With stress like this behind meeting the targets what does a poor employee do? Well whatever it is you can bet it is not in the best interest of the company! They are hardly going to share contacts, are they? They are not going to hand over a big potential widget buyer to a more experienced colleague even if they do not have the experience to deal with a major player in the widget market. They are going to offer time based discounts on widgets to get the sales into this month. They are going to cook the books, by holding over the 2 extra sales they made last month to this month. They may even resort to answering other peoples phones when they are out of the office, damming their colleagues with faint praise, before offering to take up the deal themselves. I am sure you can think of other ways and methods, but we will stop here.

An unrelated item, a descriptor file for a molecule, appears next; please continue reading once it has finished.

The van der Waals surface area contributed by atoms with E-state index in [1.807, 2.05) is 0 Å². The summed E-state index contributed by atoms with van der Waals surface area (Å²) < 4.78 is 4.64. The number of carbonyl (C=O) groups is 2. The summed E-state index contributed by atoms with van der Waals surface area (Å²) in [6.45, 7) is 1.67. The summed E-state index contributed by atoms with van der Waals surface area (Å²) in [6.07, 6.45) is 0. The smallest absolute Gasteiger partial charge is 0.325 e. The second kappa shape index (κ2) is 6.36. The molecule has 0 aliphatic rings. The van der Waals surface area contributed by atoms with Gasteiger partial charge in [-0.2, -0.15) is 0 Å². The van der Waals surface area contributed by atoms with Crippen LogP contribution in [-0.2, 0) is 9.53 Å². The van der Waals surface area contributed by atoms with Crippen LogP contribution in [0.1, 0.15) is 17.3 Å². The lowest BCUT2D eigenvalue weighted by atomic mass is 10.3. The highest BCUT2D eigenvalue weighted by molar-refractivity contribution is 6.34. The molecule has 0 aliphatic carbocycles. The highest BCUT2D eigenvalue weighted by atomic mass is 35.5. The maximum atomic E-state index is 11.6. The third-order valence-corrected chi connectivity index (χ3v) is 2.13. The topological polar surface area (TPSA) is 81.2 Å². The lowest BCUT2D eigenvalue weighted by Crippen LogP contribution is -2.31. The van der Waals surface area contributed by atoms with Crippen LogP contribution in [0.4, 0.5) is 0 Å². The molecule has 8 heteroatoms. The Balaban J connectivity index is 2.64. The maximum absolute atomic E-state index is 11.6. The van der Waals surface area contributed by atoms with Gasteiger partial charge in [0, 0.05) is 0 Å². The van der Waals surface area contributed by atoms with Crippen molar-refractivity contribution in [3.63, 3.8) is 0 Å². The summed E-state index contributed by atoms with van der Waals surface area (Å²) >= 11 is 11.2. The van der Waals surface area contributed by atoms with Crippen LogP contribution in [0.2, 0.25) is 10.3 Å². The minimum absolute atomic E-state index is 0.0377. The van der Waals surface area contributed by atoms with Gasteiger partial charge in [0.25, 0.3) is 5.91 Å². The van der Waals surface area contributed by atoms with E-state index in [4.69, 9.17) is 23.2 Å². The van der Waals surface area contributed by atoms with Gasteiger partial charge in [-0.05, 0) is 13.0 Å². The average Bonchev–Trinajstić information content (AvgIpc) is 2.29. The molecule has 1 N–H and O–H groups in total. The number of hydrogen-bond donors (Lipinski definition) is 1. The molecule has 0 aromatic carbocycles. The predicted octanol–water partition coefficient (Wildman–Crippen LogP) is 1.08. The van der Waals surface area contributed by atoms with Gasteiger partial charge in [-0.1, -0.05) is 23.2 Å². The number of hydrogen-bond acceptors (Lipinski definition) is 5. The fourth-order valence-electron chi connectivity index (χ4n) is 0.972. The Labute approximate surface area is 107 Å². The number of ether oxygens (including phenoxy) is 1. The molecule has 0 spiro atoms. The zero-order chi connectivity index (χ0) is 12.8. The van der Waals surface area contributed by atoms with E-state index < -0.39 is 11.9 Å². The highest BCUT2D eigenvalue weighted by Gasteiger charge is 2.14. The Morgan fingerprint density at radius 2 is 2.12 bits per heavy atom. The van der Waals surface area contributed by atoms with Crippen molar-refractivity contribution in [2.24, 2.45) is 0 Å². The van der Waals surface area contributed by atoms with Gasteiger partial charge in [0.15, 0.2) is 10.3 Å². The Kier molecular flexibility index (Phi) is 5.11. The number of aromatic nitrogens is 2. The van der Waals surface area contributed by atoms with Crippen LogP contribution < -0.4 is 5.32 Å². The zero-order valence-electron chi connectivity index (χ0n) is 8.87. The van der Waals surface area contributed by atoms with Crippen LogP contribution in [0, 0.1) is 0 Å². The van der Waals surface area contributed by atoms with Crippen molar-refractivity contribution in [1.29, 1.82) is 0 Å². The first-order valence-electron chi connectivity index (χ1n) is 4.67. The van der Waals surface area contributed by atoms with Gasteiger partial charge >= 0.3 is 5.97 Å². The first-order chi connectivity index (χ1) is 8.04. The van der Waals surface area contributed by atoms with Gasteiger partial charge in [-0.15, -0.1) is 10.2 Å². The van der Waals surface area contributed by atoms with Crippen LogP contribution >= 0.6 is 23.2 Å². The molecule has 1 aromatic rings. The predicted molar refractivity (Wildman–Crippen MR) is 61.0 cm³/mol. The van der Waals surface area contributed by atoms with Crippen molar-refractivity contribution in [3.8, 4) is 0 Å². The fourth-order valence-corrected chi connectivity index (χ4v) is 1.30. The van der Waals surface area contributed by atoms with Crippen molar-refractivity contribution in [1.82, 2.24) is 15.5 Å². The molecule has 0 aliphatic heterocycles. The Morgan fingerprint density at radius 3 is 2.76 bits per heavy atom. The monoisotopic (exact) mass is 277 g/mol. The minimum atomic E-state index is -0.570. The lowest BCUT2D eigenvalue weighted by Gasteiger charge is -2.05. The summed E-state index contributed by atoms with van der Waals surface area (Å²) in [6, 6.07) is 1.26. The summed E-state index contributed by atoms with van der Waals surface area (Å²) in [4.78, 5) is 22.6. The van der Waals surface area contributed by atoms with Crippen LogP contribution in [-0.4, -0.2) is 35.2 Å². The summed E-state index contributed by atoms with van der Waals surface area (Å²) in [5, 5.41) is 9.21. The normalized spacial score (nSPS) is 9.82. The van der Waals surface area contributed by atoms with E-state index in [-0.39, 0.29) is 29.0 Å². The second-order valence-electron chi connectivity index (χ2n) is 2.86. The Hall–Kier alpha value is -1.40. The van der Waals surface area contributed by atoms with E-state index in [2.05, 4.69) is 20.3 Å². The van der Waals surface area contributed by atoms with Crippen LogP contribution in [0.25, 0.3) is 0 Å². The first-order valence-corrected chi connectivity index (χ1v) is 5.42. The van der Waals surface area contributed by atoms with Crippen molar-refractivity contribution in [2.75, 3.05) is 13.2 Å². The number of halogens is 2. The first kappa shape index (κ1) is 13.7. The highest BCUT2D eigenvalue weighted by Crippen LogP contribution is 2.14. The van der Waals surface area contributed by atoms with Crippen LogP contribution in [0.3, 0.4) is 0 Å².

A friend of mine works for a big company. Every year they are required to set goals for themselves and write out the steps to achieve them. The trouble is that they are also assessed on these goals at the end of the year, and if they fail to achieve them then the management want to know why. The assumption is they have been slacking. Even if they set a challenging goal and achieve 85% of it, that is not good enough. You achieve them…or you don’t.
So at her place of work they plan their goals very carefully indeed. They must be easy to assess, and easy to achieve. There is a certain amount of ‘goal swapping’ going on. “I did this last year, and it worked well. You try it this year and Sarah can have it next year….”
Anyone who wants to really challenge themselves (and probably benefit the company as well) is quickly dissuaded by the others. The result is people setting mediocre targets for themselves, ones they know they can easily achieve.
My son did this at primary school. The kids had to set a goal for the term. Children wrote down things like ‘getting to the end of the red reading scheme books’ or ‘keeping my journal up to date’. My son wrote that his goal was to remember to put his chair up at the end of the day. That’s my boy! Easy to achieve, easy to assess. Success assured.